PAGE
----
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From Lab to Theater: Building Anesthesia Capacity in Tanzania through a National Simulation Training Program

Jul 13, 2019

If you walk into a Gradian Simulation Lab in Tanzania, you may find a cohort of anesthesia providers from rural Tanzania varying in age, background, and level of experience – from no formal training to experienced anesthetists – managing a power failure in an emergency surgery . What might surprise you, however, are the smiles you would see on the faces of the providers, who, with the support of their peers and the guidance of local certified trainers, have just mastered a real-world simulation scenario and enhanced their capacity to deliver safe anesthesia care to their patients.

Since early 2019, more than 150 UAMs have been distributed to and installed in health facilities in all 26 regions of mainland Tanzania thanks to the country’s commitment to strengthening the health system and offering better care to all patients, particularly for pregnant women and newborns living in rural areas. 

With a growing need to expand and scale our user training, Gradian, in partnership with the Government of Tanzania and local entities like Kas Medics and the Benjamin Mkapa Foundation, launched state-of-the-art simulation laboratories and rolled out local and regional training programs for all UAM Users. These Sim Labs, hosted at educational institutions across the country — Muhimbili University of Health and Allied Sciences (MUHAS), Kilimanjaro Christian Medical Centre (KCMC), and Bugando Medical Centre (BMC) — enable providers to attend centralized simulated practice in a safe learning environment, exposure to busy theaters and complicated cases under physician supervision. This national program aims to build the capacity of Tanzania’s anesthesia workforce and help sustain the Government’s crucial commitment to anesthesia technology.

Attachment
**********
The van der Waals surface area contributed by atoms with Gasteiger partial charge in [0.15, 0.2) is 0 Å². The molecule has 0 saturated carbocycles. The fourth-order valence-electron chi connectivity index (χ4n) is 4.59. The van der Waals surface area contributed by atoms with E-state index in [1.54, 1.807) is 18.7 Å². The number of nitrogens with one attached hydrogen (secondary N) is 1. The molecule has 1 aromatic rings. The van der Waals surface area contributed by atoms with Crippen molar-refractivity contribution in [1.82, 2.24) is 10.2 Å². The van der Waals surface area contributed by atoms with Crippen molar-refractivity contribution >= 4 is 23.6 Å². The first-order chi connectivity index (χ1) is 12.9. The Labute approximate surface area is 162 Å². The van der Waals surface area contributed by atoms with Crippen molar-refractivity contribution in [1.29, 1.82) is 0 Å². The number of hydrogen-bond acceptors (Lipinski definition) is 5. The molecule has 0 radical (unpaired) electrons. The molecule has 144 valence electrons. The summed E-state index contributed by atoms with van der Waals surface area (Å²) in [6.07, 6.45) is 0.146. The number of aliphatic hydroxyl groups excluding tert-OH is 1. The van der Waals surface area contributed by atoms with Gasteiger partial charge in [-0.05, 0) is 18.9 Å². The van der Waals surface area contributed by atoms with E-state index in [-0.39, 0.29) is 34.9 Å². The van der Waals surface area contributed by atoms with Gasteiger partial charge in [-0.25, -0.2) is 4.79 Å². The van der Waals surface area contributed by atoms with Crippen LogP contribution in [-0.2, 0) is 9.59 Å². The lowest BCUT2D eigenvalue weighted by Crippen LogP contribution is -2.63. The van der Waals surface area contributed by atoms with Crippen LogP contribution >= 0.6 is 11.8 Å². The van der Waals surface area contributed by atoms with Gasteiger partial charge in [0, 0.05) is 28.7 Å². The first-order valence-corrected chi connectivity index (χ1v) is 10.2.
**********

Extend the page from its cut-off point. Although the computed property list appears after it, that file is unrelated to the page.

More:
To date, the partnership has certified 33 trainers who have gone on to train 144 non-physician anesthetists (and counting) across the country.

Leveraging this new training infrastructure and a simulation-based curriculum developed by Tanzanian physicians, these partners — together with the Society of Anesthesiologists of Tanzania (SATA)—are ensuring that every anesthesia provider has access to high-fidelity product and skills training during their medical education and in real-world clinical practice, all with the aim to generate sustainable, system-wide improvements in anesthesia care and revolutionize surgical care in rural Tanzania. 

Check back here for training updates from the field.